Plan Colombia: Talking peace, preparing for war

"When the peacemakers aim their guns, of course they shoot to pacify, and sometimes they pacify two birds in one shot." (Mario Benedeti, Ode to pacification)

Over the last few months we have witnessed the pompous presentation of the so-called "Plan Colombia". This plan sponsored by the government of the United States and supported by the governments of other countries (including the Spanish government) has been presented as an effort to eradicate the drug trade in this Latin American country and move forward to peace in the region. In reality it is an imperialist plan disguised as an anti-drug plan, which aims to strengthen the capitalist grip on the region.

What is Plan Colombia?

The first aim of the plan is to encircle economically and politically the Colombian guerilla groups (in particular the FARC, the strongest among the Latin American guerilla armies), to weaken them, and to defeat them militarily. Or, as is most probable, to reach an agreement where the guerillas disarm, which in practice will mean their surrender.

To achieve this American imperialism has decided to intensify its military support to the Colombian army, while at the same time it is trying to involve the neighbouring countries in its military strategy (military bases in Peru and Ecuador have already been used for this purpose; the United States has been given the use of the Manta military base in Ecuador for a period of 10 years). US$ 1.3 billion have been invested by the United States in the Colombia Plan. 70% (US$ 900 million) has been earmarked for military training and the delivery of weapons to the Colombian army. According to the Plan, military "advisors" and "instructors" (with a total limit of 500) will also be sent from the United States. This number can be modified says the document if there is "proof of an aggression", opening the door to a direct military intervention at any moment from the United States.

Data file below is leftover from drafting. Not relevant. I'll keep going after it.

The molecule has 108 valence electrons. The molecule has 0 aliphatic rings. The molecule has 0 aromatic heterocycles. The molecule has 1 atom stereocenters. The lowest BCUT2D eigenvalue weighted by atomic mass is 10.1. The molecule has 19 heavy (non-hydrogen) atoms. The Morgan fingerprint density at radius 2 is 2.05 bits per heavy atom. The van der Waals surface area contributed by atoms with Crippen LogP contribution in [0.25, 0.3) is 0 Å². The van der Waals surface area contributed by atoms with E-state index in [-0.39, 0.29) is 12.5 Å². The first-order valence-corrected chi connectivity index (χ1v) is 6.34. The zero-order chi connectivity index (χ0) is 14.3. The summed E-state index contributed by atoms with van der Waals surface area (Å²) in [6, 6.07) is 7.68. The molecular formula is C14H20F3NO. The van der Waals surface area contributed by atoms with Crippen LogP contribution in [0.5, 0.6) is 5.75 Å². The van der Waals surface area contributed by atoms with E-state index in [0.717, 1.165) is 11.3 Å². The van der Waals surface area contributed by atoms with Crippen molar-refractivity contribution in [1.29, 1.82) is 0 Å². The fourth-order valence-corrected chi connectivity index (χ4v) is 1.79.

Apart form the military offensive, the Plan is set to ruin economically the areas under the control of the guerrillas by fumigating them with a fungus (called Fusarium Oxysporum) which according to different experts and ecological groups will devastate the local ecosystem. The effects on human beings is still unknown.